Think of something that makes you happy. What is it? Your dog? A weekend away? The smell of babies? The sound of wind chimes?
How do you feel when you spend a minute thinking about that something? Did you smile? Did you take a deep breath?
Rick Hanson, author of the book Hardwiring Happiness, talks about a concept he calls taking in the good. What this means is that instead of just letting the good and pleasant things that happen in our day occur and then move on, we take just a few breaths to absorb the good feeling of being included, appreciated, and at ease.
Taking seemingly ordinary events in our day and making them positive experiences to remember. Over time these experiences add up to an overall feeling of happiness in and with our life.
Hanson goes on to explain that this works because of the neuroplasticity of the brain. This means that our brains are trainable and changeable. Just like we can build muscles in the gym, we can build memory and train our brains to look for good or bad in every event.
Whether we look for good or we look for bad we are training our brain to find it. So it isn’t just a matter of positive thinking when we aren’t feeling good, it’s a practice of finding the good that is already there no matter how small it may be.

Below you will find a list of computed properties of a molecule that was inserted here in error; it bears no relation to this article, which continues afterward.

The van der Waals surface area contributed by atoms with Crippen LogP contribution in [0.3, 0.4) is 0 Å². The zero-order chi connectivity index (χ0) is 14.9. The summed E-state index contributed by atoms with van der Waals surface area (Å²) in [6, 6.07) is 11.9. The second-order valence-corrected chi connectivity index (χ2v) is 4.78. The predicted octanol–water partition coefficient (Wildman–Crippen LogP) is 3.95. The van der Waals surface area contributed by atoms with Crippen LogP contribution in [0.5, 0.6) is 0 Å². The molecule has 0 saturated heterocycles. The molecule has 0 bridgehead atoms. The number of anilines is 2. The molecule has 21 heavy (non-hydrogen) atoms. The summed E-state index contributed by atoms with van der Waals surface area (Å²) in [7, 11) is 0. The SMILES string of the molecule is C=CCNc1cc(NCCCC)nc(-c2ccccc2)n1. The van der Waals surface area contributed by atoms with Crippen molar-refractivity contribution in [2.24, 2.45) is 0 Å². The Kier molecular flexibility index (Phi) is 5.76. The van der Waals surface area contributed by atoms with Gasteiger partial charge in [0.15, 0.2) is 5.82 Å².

So how do we put this in to practice? It’s really very simple but it takes some intention.
First, we have to notice when we’re having a positive experience. It doesn’t have to be huge, it can be as simple as checking off all the tasks on our to do list, or a thoughtful text from a friend. Noticing is the key here. Noticing the feeling of the positive experience.
Second, we enrich the experience by taking 5 or 10 seconds to just sit with the feeling. Sense how this positive experience feels in your body, does it feel like a deep breath? Do you feel lighter? Is there a warmth in your heart, did you smile? Recognizing what about the experience feels good to you makes it become a part of your own personal experience and who you are.
And the third step is to absorb the experience. Feel it really sinking in, becoming a part of you. Visualize it washing over you or filling you up. Hanson says, “Know that the experience is becoming part of you, a resource inside that you can take with you wherever you go.”
I challenge you to notice what good things happened in your day today? What small experiences will you savor and absorb to build your inner strength and resilience?